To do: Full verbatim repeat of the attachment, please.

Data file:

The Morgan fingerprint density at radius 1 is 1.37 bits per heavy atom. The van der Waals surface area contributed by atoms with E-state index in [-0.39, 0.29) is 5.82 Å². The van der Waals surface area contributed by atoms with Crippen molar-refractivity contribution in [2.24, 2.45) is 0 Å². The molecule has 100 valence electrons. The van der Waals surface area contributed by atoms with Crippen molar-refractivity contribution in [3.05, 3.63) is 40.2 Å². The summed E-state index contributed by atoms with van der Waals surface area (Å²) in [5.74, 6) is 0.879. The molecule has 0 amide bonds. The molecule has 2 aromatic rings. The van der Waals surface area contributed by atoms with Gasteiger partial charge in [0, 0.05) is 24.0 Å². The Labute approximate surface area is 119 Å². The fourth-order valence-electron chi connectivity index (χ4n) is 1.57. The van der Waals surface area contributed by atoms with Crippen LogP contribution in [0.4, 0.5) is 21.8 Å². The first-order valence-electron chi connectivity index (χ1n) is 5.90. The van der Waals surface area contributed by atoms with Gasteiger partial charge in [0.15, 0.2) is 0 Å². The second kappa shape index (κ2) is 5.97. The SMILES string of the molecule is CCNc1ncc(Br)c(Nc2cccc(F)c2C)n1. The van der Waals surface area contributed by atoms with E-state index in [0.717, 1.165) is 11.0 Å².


The Morgan fingerprint density at radius 1 is 1.37 bits per heavy atom. The van der Waals surface area contributed by atoms with E-state index in [-0.39, 0.29) is 5.82 Å². The van der Waals surface area contributed by atoms with Crippen molar-refractivity contribution in [2.24, 2.45) is 0 Å². The molecule has 100 valence electrons. The van der Waals surface area contributed by atoms with Crippen molar-refractivity contribution in [3.05, 3.63) is 40.2 Å². The summed E-state index contributed by atoms with van der Waals surface area (Å²) in [5.74, 6) is 0.879. The molecule has 0 amide bonds. The molecule has 2 aromatic rings. The van der Waals surface area contributed by atoms with Gasteiger partial charge in [0, 0.05) is 24.0 Å². The Labute approximate surface area is 119 Å². The fourth-order valence-electron chi connectivity index (χ4n) is 1.57. The van der Waals surface area contributed by atoms with Crippen LogP contribution in [0.4, 0.5) is 21.8 Å². The first-order valence-electron chi connectivity index (χ1n) is 5.90. The van der Waals surface area contributed by atoms with Gasteiger partial charge in [0.15, 0.2) is 0 Å². The second kappa shape index (κ2) is 5.97. The SMILES string of the molecule is CCNc1ncc(Br)c(Nc2cccc(F)c2C)n1. The van der Waals surface area contributed by atoms with E-state index in [0.717, 1.165) is 11.0 Å².